St. Petersburg, Russia, Passes Homophobic Bill
St. Petersburg is now the second city in Russia to pass a law that would ban "gay propaganda." The legislation will ban literature that promotes "sodomy, lesbianism, bisexualism, and transgenderism, and pedophilia to minors," reported the LGBT Asylum News.
A number of Russian LGBT activists have protested in St. Petersburg saying that the law would threaten their freedom of expression and promote discrimination in the LGBT community. Many signs read: "I am gay, a human, not propaganda. Milonov [the law's legislative proponent], do not be afraid!" and "I am a lesbian - do not be afraid of me, Babich!"
Arkhangelsk and Ryazan, two of the country's regions, have passed the same law. The Russian courts found the legislation to be constitutional even though free speech would be extremely restrained.
"So what is the real goal?" asked Polina Savchenko, the general manager of LGBT organization Coming Out, Russia. "It is clear that adoption of this law would impose significant limitations on the activities of LGBT organizations. Organizers of public events cannot restrict access of minors to any open area; people under 18 can be there just by chance. Consequently, it makes any public campaigns aimed at reducing xenophobia and hate crime prevention impossible."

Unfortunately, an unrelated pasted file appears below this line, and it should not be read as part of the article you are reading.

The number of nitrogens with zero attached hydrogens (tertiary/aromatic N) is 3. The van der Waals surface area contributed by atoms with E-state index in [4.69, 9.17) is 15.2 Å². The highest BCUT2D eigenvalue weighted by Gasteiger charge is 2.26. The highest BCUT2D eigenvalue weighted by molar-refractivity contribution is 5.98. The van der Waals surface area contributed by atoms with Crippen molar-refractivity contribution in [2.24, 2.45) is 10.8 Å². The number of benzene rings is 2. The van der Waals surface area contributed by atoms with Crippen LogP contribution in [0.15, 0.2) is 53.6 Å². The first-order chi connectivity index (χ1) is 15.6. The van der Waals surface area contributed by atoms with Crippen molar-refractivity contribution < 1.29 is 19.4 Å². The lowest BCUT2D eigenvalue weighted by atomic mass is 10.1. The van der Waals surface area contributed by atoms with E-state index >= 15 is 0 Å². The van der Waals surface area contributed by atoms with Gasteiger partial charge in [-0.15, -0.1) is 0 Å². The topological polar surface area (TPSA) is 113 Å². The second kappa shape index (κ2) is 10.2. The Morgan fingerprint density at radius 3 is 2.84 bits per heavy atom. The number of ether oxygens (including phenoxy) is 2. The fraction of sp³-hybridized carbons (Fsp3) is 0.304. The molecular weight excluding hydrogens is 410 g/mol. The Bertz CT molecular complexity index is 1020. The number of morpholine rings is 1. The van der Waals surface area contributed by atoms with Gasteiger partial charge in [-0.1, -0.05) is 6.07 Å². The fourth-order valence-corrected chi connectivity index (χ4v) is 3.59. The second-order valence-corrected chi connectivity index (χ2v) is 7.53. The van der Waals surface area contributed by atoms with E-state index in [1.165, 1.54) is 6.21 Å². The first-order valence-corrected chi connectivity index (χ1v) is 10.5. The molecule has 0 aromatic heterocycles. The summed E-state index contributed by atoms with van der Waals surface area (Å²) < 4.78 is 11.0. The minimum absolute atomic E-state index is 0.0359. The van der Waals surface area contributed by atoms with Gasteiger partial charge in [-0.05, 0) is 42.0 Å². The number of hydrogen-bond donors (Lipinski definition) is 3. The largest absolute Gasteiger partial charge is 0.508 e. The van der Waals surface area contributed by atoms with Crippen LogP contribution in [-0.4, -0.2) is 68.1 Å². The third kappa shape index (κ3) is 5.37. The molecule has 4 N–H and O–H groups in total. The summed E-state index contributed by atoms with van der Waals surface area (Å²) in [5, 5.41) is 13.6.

Other countries have passed a similar law, such as Lithuania. Even though the country has passed anti-discrimination laws for the LGBT community, there have been initiatives that limit the community's rights to public expression. The Law on the Protection of Minors bans the "promotion of homosexual relations" and is allegedly aimed at reducing the rights of the LGBT community. Since the law has been in effect, there has only been one case where it has been applied in public, which was when authorities tried to ban gay pride in 2010.
Although LGBT rights in Russia have been an uphill battle, the country has made progress in the past 20 years. In 2008, Russia allowed gay men to donate blood and since 1997, transgender people have been allowed to change legally their gender after having the appropriate surgery. In 1999, homosexuality was officially removed from the Russian list of mental illnesses. Same-sex marriage, however, is still not legal.
In October, EDGE reported that Russian police detained forty anti-gay protesters and gay rights activists during a gay pride rally in Moscow. The event was one of the few gay rights rallies that were allowed by authorities. Gay rights activists have tried to hold gay pride marches in the city and other locations in Russia but have been blocked by police, Russian Orthodox Church activists and soccer fans.